KSTP & ITRC partner to bring concerned parents information about child identity theft
What is Child Identity Theft?
Child identity theft occurs when a child’s identity is used by another person for the imposter’s personal gain. The perpetrator may be a family member or someone known by the family. It could also be a stranger who purposely targets children because of the often lengthy time between the fraudulent use of the child’s information and the discovery of the crime.
There are some cases that appear to be identity theft but are not. Receiving a pre-approved credit card offer in your child’s name might upset you as a parent. However, it might only be an innocent marketing tool sent by an affiliate of your bank because you opened a college fund for your child. A quick check of credit reports will help you sort out the truth. Currently, all three reporting agencies use automated systems for ordering credit reports. You should contact them directly and request a credit report for your child. If you are told that there is no credit report, that is good news. The reality is that a credit report should not exist until that child’s first credit application as an adult.
What Parents Need to Know About Child Identity Theft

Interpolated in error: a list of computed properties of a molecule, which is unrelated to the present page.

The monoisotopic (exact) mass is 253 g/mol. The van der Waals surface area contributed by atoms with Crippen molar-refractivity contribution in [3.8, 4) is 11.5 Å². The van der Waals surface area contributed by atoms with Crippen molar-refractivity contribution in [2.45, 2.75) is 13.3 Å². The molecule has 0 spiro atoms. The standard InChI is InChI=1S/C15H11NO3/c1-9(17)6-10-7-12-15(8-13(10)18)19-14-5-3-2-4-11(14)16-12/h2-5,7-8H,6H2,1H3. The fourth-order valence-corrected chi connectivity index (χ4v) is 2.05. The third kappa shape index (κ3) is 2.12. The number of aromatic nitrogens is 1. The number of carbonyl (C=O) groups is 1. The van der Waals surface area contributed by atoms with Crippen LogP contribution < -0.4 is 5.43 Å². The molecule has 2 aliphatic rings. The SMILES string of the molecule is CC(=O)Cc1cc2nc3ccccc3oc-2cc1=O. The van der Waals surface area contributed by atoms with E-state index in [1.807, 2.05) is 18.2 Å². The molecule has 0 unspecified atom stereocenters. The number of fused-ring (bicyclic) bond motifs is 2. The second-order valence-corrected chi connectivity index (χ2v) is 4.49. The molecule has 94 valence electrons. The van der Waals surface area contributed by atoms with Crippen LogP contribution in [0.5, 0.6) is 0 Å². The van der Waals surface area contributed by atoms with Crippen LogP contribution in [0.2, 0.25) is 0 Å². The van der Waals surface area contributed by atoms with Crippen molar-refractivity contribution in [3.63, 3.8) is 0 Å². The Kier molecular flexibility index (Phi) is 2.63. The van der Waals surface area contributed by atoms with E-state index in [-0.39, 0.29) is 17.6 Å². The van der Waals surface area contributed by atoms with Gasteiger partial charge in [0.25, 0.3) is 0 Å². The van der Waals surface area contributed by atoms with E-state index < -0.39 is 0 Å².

Though it may be surprising, children can be victims of identity theft too. In fact, they are often targeted because they have no credit history and the crime may go undetected for much longer as children do not use their credit. The below information will help you identify if your child may be a victim of identity theft and what you can do to clear your child’s identity.
If you are a concerned parent who wants more information about how to protect your child from identity theft, visit our knowledge base. Remember that no matter your problem or concern, we are here to help. If you aren’t sure about what you need, please do not hesitate to call the toll-free call center at 888-400-5530 for one-on-one assistance. You can also reach us through live chat or via email
Wisconsin: Wisconsin’s Child Credit Protection Act allows parents and legal guardians to sign up with the three major credit reporting agencies to protect their child’s credit record so that anyone seeking to open a new credit account in their child’s name cannot access the credit report; hopefully resulting in the rightful denial of their application. For more information on Wisconsin’s Security Freeze law, click here.
Minnesota:Minnesota doesn’t provide a specific law allowing parents to freeze a minor’s credit report before a problem occurs. However, any adult Minnesotan can impose such a freeze on his or her personal credit report for any reason. More information here.
This product was produced by Identity Theft Resource Center and supported by grant number 2014-XV-BX-K003, awarded by the Office for Victims of Crime, Office of Justice Programs, U.S. Department of Justice. The opinions, findings, and conclusions or recommendations expressed in this product are those of the contributors and do not necessarily represent the official position or policies of the U.S. Department of Justice.